The second major contention on appeal is that the trial court's exclusion of a conversation between the defendant DePrima and one Jody Woods, improperly deprived the defendants of the defense of entrapment. A proper and timely objection was made in the trial court. Defendants argued there that the conversation was properly part of the res gestae. The defendant DePrima testified at the trial that he went to the Ebb Tide on the night of September 10th to keep an appointment with Jody Woods, the cocktail waitress. The facts, however, do not support even an inference of entrapment as a defense for either of the defendants. [10] " 'Entrapment is the conception and planning of an offense by an officer and his procurement of its commission by one who would not have perpetrated it except for the trickery, persuasion, or fraud of the officer.' " (People v. Judd, 170 Cal. App. 2d 212, 216 [338 P.2d 458], quoting People v. Schwartz, 109 Cal. App. 2d 450, 454 [240 P.2d 1024].) [11] Entrapment is a positive defense only when the accused can show that he was induced by an officer of the law to commit the crime. (People v. Braddock, 41 Cal. 2d 794 [264 P.2d 521].) [12] In view of defendant DePrima's testimony in which he admitted the burglary and the conspiracy, the exclusion of the testimony could not have been prejudicial to him. As to the defendant Domenico, the jury was entitled to disbelieve DePrima's testimony that only he, Jody Woods, and Friedman were in on the burglary. [13] The prosecution was not compelled to call Jody Woods as a witness so long as there was presented to the court the material evidence bearing on the charge for which the defendants were on trial. (People v. Lopez, 169 Cal. App. 2d 4, 9 [336 P.2d 614].) [14] The statements of Jody Woods were properly excluded as hearsay. (People v. Clough, 59 Cal. 438; People v. Louie Foo, 112 Cal. 17 [44 P. 453].) [15] Nor was there a sufficient showing [172 Cal. App. 2d 116] that the statements made by Jody Woods came within the res gestae rule (Code Civ. Proc., §§ 1850, 1870, subd. 7; People v. Perkins, 8 Cal. 2d 502 [66 P.2d 631]), so that we can say that the trial court abused its discretion in excluding these statements. (Dolberg v. Pacific Elec. Ry. Co., 126 Cal. App. 2d 487 [272 P.2d 527]; Showalter v. Western Pacific R.R. Co., 16 Cal. 2d 460 [106 P.2d 895].)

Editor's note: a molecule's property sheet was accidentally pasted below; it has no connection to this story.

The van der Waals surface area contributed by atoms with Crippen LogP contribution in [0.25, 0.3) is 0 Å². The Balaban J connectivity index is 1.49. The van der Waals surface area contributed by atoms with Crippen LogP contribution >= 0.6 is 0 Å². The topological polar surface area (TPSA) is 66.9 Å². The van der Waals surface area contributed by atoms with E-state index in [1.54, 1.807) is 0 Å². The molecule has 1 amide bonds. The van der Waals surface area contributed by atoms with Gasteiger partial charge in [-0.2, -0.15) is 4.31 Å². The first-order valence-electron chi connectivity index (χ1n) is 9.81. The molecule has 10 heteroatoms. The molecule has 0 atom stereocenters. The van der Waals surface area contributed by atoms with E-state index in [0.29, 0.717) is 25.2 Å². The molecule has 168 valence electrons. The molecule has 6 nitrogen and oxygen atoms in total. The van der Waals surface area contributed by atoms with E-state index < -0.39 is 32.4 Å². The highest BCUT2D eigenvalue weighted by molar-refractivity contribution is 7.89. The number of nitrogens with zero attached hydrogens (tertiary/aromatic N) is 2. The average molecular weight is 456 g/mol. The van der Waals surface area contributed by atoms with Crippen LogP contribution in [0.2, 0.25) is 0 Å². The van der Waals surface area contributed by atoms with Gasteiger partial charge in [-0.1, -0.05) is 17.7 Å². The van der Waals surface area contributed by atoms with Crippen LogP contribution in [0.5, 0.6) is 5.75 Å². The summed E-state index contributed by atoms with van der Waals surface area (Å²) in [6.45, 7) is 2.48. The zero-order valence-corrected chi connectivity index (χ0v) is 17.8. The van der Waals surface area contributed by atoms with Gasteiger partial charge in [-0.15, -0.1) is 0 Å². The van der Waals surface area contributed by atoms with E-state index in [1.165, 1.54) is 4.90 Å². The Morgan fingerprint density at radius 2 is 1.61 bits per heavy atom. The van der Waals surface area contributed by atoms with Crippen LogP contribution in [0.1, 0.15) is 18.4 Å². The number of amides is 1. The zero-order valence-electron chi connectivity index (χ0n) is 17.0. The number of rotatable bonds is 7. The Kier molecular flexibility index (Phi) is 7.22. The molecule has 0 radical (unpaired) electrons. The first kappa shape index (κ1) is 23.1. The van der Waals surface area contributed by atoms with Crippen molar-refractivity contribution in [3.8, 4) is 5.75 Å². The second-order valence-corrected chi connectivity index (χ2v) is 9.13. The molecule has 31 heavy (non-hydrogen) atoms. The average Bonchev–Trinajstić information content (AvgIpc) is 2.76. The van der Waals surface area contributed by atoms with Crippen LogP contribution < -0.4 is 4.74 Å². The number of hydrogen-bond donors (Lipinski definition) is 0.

There is no merit in the contention that the court abused its discretion in denying defendant's motion for a new trial. The motion for a new trial was made on the basis of newly discovered evidence, the affidavit of Maurice Friedman that the gun belonged to him, and that Jody Woods and Maurice Friedman were subpoenaed to appear at the trial but did not appear. At the hearing on the motion, the trial court indicated that the matters relating to the gun were irrelevant as the charge of violation of Penal Code, section 12021, had been dismissed against the defendant Domenico, and both defendants had been convicted of burglary. As to Jody Woods there was nothing in the record and defendants' counsel could not advise the court as to what her testimony would be. [16] The granting or denial of a motion for a new trial on the ground of newly discovered evidence rests in the sound discretion of the trial court. (People v. Greenwood, 47 Cal. 2d 819 [306 P.2d 427].) [17] The defendants' failure here to show why the witnesses were not located or subpoenaed at the time of the trial (People v. Beard, 46 Cal. 2d 278 [294 P.2d 29]) and the failure to show what their testimony would be (People v. Miramontes, 153 Cal. App. 2d 402 [314 P.2d 482]), indicates that there was no abuse of discretion by the trial court in denying their motion. (People v. Patterson, 169 Cal. App. 2d 179 [337 P.2d 163].)

In view of the foregoing, the judgments of conviction and order denying motion for new trial must be and are hereby affirmed.

Dooling, J., and Draper, J., concurred.

FN *. Counsel appearing on appeal were not counsel for appellants in the trial court.